and comments not by way of criticism, but merely to illustrate that there
is no simple solution to the problem of defining "child" in
2.10 For the purposes of its inquiry, the Committee
has chosen to focus primarily on offences relating to pre-pubescent children
and to children in early adolescence - up to about the age of fourteen.
It considers that there is a distinction between offences involving pre-pubescent
children and those in their mid-teens who are close to biological sexual
maturity and may in fact possess a degree of sexual sophistication. However,
in adopting this focus it did not exclude any allegations of organised
paedophile activity relating to older children.
2.11 Expert opinion seems to favour the view
that the term "paedophile" should not be used to cover all adults
who commit sexual offences against children (of whatever age). [note
#29] For example, under the American Psychiatric
Association criteria (quoted in para. 2.4 above), a person can be a paedophile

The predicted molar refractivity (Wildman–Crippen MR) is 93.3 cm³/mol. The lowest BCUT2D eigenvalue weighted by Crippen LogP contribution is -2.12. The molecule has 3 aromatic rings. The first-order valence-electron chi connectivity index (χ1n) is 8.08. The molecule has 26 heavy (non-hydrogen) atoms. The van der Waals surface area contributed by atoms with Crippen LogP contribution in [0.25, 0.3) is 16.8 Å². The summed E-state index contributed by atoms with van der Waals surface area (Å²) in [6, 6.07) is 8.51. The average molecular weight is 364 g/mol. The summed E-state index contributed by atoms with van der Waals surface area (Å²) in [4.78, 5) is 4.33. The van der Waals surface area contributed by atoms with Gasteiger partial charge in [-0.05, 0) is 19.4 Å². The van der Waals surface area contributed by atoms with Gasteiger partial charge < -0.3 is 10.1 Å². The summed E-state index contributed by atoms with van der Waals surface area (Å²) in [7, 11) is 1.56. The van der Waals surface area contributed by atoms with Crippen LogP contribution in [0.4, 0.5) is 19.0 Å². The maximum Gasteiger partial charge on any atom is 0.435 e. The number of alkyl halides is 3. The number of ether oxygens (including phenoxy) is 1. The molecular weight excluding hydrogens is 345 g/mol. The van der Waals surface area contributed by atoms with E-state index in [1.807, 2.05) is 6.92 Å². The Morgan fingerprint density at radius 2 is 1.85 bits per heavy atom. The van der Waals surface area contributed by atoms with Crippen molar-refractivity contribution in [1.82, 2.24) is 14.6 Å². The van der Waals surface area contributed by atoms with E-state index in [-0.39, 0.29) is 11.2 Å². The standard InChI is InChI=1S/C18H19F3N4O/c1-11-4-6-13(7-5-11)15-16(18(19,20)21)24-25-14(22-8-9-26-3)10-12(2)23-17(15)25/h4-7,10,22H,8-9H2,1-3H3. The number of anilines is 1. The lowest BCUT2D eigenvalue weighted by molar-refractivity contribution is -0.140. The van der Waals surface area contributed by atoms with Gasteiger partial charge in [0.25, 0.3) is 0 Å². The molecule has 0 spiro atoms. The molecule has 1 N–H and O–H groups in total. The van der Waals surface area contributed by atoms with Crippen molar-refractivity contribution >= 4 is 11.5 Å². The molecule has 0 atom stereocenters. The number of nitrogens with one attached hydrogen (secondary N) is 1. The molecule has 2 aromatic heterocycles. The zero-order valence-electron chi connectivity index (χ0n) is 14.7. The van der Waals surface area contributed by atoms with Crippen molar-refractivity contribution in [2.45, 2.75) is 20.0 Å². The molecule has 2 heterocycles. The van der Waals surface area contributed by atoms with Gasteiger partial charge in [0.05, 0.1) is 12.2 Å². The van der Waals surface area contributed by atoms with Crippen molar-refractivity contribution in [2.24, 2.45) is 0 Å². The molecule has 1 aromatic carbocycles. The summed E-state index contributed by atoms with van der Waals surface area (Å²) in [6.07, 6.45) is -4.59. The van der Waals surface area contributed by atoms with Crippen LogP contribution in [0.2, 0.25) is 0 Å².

without ever having sexually molested or abused a child, and can sexually
molest a child without being a paedophile. [note #30] The categories
of child molester and paedophile overlap, but are not identical. Some
paedophiles simply fantasise or act out their fantasies in ways that are
not illegal. [note #31]
Conversely, some persons sexually abuse children without having any sexual
attraction to them, as the Victorian Government's submission explained
Offenders who commit offences in the family setting are generally considered
to be situational child molesters. Situational child molesters may not
be driven to offending against the child because of a primary sexual
preference for children but rather they find themselves in a situation